Ceramic Implants and Their Advantages

ceramic implants

Ceramic implants have specific advantages over metal implants.  They’re not only more aesthetic, but they’re not subject to corrosion and don’t trigger metal allergies.

Ceramic Implants: A Holistic Option

There are two type of dental implants on the market today, ceramic and titanium implants. Ceramic implants have been used in our practice for about five years at this point.  One reason that we would use a ceramic implant is by request of the patient who is concerned about metal. Our more holistic patients refuse to have any metal in their mouth because some people report allergies to certain metals.

The ceramic implants are proving to be very durable and an excellent alternative to metal implants.  The mechanical strength of ceramic dental implants has improved greatly over time.  Another advantage of ceramic dental implants is that unlike any metal, ceramic are not subject to corrosion over time.

Another reason that I may use ceramic is that the restorative doctor has requested that type of material in a specific case. Pure or other ceramic implants do not have a metal color showing; there is more of a body color match, which can be more desirable if that is a patient’s concern. Studies out of Europe show extremely high success rates with ceramic implants.  The highest percentage of most of our implants today are still titanium, but the number of ceramics implants being used seems to be on the increase.

However, I do not see ceramic implants taking over and making titanium implants obsolete. There is a limitation of what you can do when it comes to zirconia implants. With zirconia implants the abutment position is very critical.  However, when you are placing a titanium implant you have more latitude as far as the abutment portion is concerned.  You can angle the titanium implant where the abutment comes out of the tissue at a much higher angle than you can on a ceramic implant.

 

farber center dr. alan farber

 

 

Posture and Your Oral Health

posture

Your posture and your bite are closely related. When any part of your body is out of alignment with the other parts, there is a similar chain reaction. When your upper and lower teeth are closed together, each tooth actually forms a skeletal relationship with its opposing tooth. This bite determines the position of your jaw, and in turn, the position of your head on your spine.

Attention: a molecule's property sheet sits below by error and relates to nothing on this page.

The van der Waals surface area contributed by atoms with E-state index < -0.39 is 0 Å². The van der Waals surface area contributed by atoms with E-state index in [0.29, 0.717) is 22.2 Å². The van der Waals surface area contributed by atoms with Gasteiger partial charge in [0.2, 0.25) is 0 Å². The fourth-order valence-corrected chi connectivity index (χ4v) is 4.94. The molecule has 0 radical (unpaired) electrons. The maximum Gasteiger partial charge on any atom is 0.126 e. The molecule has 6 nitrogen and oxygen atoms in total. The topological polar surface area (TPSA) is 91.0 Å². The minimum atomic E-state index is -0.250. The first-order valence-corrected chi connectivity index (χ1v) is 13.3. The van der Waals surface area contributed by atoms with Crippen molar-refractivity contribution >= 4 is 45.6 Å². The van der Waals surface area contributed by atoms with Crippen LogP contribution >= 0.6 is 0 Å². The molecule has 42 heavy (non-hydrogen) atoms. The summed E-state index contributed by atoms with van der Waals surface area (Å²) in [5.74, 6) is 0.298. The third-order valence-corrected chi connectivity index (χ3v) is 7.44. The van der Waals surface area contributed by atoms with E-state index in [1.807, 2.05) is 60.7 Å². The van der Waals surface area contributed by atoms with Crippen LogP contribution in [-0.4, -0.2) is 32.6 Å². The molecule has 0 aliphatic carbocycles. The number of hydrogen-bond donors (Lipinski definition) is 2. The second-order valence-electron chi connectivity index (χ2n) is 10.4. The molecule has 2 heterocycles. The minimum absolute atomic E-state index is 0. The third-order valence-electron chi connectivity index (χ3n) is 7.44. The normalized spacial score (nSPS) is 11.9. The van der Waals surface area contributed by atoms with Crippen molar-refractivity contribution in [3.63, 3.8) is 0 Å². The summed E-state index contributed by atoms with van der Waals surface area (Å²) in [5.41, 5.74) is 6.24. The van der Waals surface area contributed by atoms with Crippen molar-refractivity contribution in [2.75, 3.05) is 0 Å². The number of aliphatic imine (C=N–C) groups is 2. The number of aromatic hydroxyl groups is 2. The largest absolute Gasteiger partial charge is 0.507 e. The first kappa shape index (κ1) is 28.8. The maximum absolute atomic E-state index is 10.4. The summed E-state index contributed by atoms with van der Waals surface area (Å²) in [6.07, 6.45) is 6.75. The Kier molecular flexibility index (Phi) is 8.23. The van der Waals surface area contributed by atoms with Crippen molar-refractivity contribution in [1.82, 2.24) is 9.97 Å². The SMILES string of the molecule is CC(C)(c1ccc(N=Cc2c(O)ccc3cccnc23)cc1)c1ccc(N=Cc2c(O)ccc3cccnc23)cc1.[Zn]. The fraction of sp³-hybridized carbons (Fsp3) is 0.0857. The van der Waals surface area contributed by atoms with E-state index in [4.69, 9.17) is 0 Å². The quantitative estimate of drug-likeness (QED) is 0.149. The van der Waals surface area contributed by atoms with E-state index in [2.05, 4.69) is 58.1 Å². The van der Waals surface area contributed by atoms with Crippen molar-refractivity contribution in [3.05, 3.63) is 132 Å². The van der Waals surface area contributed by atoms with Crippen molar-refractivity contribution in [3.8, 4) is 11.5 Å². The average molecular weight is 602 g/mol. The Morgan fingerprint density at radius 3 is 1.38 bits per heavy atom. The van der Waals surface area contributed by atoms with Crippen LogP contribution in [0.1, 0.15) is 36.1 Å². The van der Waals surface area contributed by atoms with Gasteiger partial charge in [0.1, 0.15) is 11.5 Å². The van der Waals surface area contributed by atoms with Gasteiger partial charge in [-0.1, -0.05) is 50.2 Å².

Check Your Posture

To demonstrate this, tilt your head backwards and close your teeth lightly together. Notice that your back teeth hit first. Now tilt your head forward toward your chest and again lightly touch your teeth together. Now the front teeth hit first. These exaggerated movements demonstrate how the bite and head position affect one another.

The teeth are part of the skeletal system. When your teeth are improperly aligned, there is often a compensating effect throughout the postural chain. The body will adjust itself. This can involve muscles in the neck, back, and even those of the pelvis, legs, and feet. Poor posture is not often thought of as a health problem. Over time, however, the consequences of postural neglect can be as damaging as an injury. 

There are specific symptoms of a poorly postured bite such as: Numbing or tingling sensation in one hand, pain in the jaw, head neck, shoulders, back, and difficulty clearing the ears .

When your bite is involved with a postural problem, the dentist must correct it so that the muscles, bones, and teeth can function without strain and tension. Because the postural position of the head, neck, and shoulders is so closely related to the bite, both dental therapy and physical therapy may be needed to correct the bite. Doing so will then frequently relieve seemingly unrelated symptoms such as pain in the head, neck, and back. 

Poor postural habits become more difficult to correct the longer they exist, and they also become more injurious to your body. If you have any of the symptoms described, call us today for a routine check-up. 

posture